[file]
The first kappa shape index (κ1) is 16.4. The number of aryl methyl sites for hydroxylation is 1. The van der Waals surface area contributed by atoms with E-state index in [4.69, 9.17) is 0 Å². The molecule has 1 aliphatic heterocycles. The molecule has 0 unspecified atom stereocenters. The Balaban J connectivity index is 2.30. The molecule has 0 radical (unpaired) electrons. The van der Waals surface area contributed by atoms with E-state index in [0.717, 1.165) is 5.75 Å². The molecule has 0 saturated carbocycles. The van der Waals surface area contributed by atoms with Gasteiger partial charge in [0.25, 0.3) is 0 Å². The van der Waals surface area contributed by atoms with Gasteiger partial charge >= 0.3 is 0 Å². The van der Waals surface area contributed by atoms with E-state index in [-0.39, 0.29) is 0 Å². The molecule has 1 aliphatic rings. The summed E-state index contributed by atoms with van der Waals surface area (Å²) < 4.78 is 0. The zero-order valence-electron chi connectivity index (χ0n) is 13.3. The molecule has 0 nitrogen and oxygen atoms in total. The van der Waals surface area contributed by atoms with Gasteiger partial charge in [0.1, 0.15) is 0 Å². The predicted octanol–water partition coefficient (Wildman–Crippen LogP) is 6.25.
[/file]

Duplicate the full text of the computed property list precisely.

The first kappa shape index (κ1) is 16.4. The number of aryl methyl sites for hydroxylation is 1. The van der Waals surface area contributed by atoms with E-state index in [4.69, 9.17) is 0 Å². The molecule has 1 aliphatic heterocycles. The molecule has 0 unspecified atom stereocenters. The Balaban J connectivity index is 2.30. The molecule has 0 radical (unpaired) electrons. The van der Waals surface area contributed by atoms with E-state index in [0.717, 1.165) is 5.75 Å². The molecule has 0 saturated carbocycles. The van der Waals surface area contributed by atoms with Gasteiger partial charge in [0.25, 0.3) is 0 Å². The van der Waals surface area contributed by atoms with Gasteiger partial charge >= 0.3 is 0 Å². The van der Waals surface area contributed by atoms with E-state index in [-0.39, 0.29) is 0 Å². The molecule has 1 aliphatic rings. The summed E-state index contributed by atoms with van der Waals surface area (Å²) < 4.78 is 0. The zero-order valence-electron chi connectivity index (χ0n) is 13.3. The molecule has 0 nitrogen and oxygen atoms in total. The van der Waals surface area contributed by atoms with Gasteiger partial charge in [0.1, 0.15) is 0 Å². The predicted octanol–water partition coefficient (Wildman–Crippen LogP) is 6.25.